INTERVIEW

“Drug traffickers are practically idols in Campo de Gibraltar”

EL PAÍS spoke with public prosecutor Ana Villagómez about the shady underworld of the hashish trade in the south of Spain and what the justice system must do to stop it

Ana Villagómez, Andalusia’s new special anti-drug prosecutor.
Ana Villagómez, Andalusia’s new special anti-drug prosecutor.PACO PUENTES

There is not much that surprises Ana Villagómez when it comes to the shady underworld of drug trafficking. After 18 years as an anti-drug prosecutor in Cádiz, she is now become the first coordinating anti-drug prosecutor in Andalusia, which is the first region in Spain to establish such a role.

Villagómez was considered the perfect candidate for the complex job given her experience overseeing the special security plan in Campo de Gibraltar, in the south of Spain, which led to the seizure of 149 tons of drugs and 4,852 arrests in one year.

Question: Why has this broader role been created?

Answer: The police and Civil Guard units going after the drug traffickers in Andalusia are carrying out investigations that affect Málaga, Cádiz and Seville too because, although the organizations are based in Campo de Gibraltar, they are moving to other places to unload the drugs.

The violence continues and it is on the rise

Q: Why the move?

A: When they feel under pressure in one place, they try to change their routes and modus operandi. There was a time when the Guadalquivir River was a point of entry for the majority of the hashish shipments. When they came under pressure there, they kept moving until they became much stronger in Campo de Gibraltar. Now we are seeing them return to Guadalquivir and other areas in the provinces of Cádiz, Almería, Huelva and also in Portugal.

Q: Does that mean there has been a further division of the drug trafficking spoils?

A: The same drug traffickers who were operating in Campo de Gibraltar are shifting some of their infrastructure and contacting locals to help with the unloading.

Q: Has the state been laissez-faire about this problem?

A: Not exactly. It [the escalation] coincided with a period of intense crisis and I don’t believe there was a lack of interest so much as a lack of capacity – so much so that it eventually it turned into a lawless territory.

Q: Has the judicial system collapsed given that there are now more police operations?

A: The situation in the courts in Campo de Gibraltar is not just down to that – there is also a huge backlog of work. The same thing is happening in other courts in the province, such as those in Barbate. They are already overloaded and these cases have exacerbated their collapse. But these proceedings are not confined to Campo de Gibraltar, they are also being carried out in Seville and Málaga. The police are mindful of not overloading the courts because it doesn’t work. We are requesting more resources for the courts so that they are not so overwhelmed and can move forward.

Small children and young people are mixed up in the drug trade and their families who don’t see anything wrong in it

Q: Shootings, abductions… Your reports warn of the violence involved in drug trafficking. Has it been curtailed or is it as bad as it was?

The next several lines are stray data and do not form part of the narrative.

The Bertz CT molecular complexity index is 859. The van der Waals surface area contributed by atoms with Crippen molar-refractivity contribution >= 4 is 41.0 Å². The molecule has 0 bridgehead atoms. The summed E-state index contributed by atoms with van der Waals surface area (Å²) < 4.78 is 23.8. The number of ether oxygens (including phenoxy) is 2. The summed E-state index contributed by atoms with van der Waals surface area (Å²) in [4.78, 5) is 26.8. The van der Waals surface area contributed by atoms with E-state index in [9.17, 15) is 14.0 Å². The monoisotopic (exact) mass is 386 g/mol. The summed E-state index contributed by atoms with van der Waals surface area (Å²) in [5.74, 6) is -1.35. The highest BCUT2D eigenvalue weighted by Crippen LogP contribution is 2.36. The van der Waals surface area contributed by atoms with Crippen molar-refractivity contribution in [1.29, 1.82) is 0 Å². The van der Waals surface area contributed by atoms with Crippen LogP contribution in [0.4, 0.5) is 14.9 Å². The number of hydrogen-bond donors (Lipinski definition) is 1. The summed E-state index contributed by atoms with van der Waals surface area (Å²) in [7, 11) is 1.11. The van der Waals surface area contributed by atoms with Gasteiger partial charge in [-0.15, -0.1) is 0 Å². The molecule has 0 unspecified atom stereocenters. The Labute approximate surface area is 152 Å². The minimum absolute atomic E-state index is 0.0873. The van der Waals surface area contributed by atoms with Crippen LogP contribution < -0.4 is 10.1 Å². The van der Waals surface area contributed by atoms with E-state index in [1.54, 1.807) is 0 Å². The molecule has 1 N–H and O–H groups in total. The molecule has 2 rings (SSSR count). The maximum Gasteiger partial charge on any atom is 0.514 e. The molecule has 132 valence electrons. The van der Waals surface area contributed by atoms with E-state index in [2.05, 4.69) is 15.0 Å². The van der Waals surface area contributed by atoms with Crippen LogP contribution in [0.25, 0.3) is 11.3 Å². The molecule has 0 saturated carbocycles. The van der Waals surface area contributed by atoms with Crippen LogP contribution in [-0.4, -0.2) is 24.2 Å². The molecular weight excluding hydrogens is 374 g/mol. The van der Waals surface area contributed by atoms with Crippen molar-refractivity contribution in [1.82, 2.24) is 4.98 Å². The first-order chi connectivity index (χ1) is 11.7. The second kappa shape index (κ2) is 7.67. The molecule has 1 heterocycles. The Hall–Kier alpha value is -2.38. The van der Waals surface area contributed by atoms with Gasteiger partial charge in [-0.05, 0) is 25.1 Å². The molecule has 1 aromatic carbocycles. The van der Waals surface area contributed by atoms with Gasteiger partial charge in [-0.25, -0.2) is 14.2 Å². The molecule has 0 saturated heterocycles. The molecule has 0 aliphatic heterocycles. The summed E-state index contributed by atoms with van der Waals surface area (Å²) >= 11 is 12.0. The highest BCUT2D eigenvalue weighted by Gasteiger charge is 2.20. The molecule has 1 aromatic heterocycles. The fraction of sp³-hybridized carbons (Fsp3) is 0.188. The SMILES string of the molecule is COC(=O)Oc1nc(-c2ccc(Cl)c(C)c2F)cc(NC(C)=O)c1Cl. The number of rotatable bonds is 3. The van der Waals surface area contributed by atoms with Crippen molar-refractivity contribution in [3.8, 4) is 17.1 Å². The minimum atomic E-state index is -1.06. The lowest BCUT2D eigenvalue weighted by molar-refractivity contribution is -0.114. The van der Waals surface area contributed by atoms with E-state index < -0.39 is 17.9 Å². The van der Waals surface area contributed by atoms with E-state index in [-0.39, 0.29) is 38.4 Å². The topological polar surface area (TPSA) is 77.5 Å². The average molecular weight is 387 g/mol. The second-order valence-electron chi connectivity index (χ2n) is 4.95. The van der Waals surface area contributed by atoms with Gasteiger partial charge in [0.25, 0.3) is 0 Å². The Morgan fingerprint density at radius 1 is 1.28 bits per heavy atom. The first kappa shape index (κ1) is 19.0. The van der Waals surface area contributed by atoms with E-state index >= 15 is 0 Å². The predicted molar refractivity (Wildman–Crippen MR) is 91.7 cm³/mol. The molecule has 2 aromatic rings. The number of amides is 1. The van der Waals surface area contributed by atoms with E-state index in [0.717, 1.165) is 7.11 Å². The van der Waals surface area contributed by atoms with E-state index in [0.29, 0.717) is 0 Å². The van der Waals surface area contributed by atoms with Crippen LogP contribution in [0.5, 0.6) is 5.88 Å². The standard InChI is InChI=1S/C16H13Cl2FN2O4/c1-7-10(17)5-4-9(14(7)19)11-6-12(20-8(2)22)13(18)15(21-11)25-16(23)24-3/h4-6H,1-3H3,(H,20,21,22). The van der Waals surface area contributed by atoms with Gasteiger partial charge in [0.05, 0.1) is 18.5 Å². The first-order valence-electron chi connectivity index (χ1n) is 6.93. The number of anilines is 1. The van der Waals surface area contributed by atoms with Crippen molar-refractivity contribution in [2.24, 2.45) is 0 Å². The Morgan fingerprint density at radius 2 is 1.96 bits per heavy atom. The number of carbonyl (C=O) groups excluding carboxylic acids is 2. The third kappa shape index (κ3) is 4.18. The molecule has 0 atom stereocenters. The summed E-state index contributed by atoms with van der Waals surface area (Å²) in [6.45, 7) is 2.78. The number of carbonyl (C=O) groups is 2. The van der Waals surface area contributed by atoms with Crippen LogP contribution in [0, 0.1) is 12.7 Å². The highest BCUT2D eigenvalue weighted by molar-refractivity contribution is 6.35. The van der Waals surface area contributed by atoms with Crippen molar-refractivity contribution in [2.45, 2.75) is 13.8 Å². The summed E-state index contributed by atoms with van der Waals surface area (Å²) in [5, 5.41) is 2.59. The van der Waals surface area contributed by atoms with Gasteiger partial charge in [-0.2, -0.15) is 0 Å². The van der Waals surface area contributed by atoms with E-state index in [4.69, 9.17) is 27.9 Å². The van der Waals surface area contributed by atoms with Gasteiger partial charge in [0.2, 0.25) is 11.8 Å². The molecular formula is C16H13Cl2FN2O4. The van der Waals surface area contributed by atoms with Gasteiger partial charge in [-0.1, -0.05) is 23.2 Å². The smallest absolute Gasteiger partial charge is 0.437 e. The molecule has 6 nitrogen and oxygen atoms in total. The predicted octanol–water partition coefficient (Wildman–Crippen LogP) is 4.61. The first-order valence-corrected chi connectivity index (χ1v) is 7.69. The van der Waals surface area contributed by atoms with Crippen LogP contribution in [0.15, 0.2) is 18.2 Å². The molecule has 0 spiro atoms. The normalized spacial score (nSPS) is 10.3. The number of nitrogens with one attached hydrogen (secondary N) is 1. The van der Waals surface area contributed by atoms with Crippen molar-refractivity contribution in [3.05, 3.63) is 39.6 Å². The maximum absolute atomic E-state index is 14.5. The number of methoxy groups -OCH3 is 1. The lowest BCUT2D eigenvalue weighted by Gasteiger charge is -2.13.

A: The violence continues and it is on the rise. They use weapons to ward off the police and other gangs when there is a settling of scores. The concentration of so many drug organizations in a specific area also attracts other gangs from outside who are keen to steal the merchandise.

Q: Are you concerned about the corruption linked to trafficking, such as the case of the Civil Guard boss, Joaquín Franco, who was busted in Algeciras for working with traffickers for more than 20 years?

A: Very much so. It’s important to keep the organizations under siege to prevent them from having the capacity and the money to bribe an officer of the law. At the end of the day, I think these are isolated cases.

Q: What role does the Andalusian drug trafficker play in bringing hashish from Morocco into Europe?

A: The gangs unload, guard and hand the drugs over to the buyers. They are not the bosses. In  Campo de Gibraltar, they have taken things a step further and I believe that some are not merely involved in unloading operations.

Q: Are you afraid that new drug lords will appear, like the Castaña brothers?

A: These people hold a certain appeal in the area, they are considered almost as idols. That is why it is important that the state and the justice system act as a deterrent and in prevention.

Police arrest infamous drug trafficker Antonio Tejón Carrasco in June.

Q: What should be done with the generations who have already been corrupted by the drug trade?

A: It’s very difficult to recover them. Small children and young people are mixed up in it and their families who don’t see anything wrong in it. Punishment does not solve the problem of education.

Q: Is there a risk that the local drug traffickers will turn to cocaine?

A: It was said some years ago that they were trying to use the African hashish route for cocaine but we have not seen any sign of it.

Q: What is the situation in Andalusia regarding other drugs?

A: It’s complicated. We have hashish and marijuana plantations that are spreading across the whole of Andalusia and small cocaine traffickers increasingly setting up shop in apartments which is generating a great deal of social alarm. Then there is the large-scale trafficking of cocaine that is coming into the port of Algeciras in containers.

Q: The are an increasing number of successful operations in the port of Algeciras. Are authorities seizing more drugs?

A: It’s hard to know. You have to consider any conclusions drawn in light of the resources employed and whether those have increased. You can’t draw a conclusion on the basis of one piece of data, it has to be viewed in connection to the rest.

English version by Heather Galloway.

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